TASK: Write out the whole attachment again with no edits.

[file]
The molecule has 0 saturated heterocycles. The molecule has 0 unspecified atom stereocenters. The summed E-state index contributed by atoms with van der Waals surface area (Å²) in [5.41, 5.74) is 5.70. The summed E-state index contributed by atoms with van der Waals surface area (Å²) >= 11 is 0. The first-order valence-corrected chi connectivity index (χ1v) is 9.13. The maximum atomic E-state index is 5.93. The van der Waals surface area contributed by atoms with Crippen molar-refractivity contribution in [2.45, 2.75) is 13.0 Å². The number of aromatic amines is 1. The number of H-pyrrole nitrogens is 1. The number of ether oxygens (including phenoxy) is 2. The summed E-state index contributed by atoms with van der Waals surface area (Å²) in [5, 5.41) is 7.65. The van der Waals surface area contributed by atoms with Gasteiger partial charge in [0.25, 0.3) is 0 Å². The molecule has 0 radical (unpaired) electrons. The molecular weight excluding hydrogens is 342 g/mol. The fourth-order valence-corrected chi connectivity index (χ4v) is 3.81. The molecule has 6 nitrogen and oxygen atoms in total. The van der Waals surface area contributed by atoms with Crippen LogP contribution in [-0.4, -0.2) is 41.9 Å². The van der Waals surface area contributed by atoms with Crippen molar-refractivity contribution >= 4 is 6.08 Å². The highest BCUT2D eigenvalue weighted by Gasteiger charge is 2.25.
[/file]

The molecule has 0 saturated heterocycles. The molecule has 0 unspecified atom stereocenters. The summed E-state index contributed by atoms with van der Waals surface area (Å²) in [5.41, 5.74) is 5.70. The summed E-state index contributed by atoms with van der Waals surface area (Å²) >= 11 is 0. The first-order valence-corrected chi connectivity index (χ1v) is 9.13. The maximum atomic E-state index is 5.93. The van der Waals surface area contributed by atoms with Crippen molar-refractivity contribution in [2.45, 2.75) is 13.0 Å². The number of aromatic amines is 1. The number of H-pyrrole nitrogens is 1. The number of ether oxygens (including phenoxy) is 2. The summed E-state index contributed by atoms with van der Waals surface area (Å²) in [5, 5.41) is 7.65. The van der Waals surface area contributed by atoms with Gasteiger partial charge in [0.25, 0.3) is 0 Å². The molecule has 0 radical (unpaired) electrons. The molecular weight excluding hydrogens is 342 g/mol. The fourth-order valence-corrected chi connectivity index (χ4v) is 3.81. The molecule has 6 nitrogen and oxygen atoms in total. The van der Waals surface area contributed by atoms with Crippen LogP contribution in [-0.4, -0.2) is 41.9 Å². The van der Waals surface area contributed by atoms with Crippen molar-refractivity contribution >= 4 is 6.08 Å². The highest BCUT2D eigenvalue weighted by Gasteiger charge is 2.25.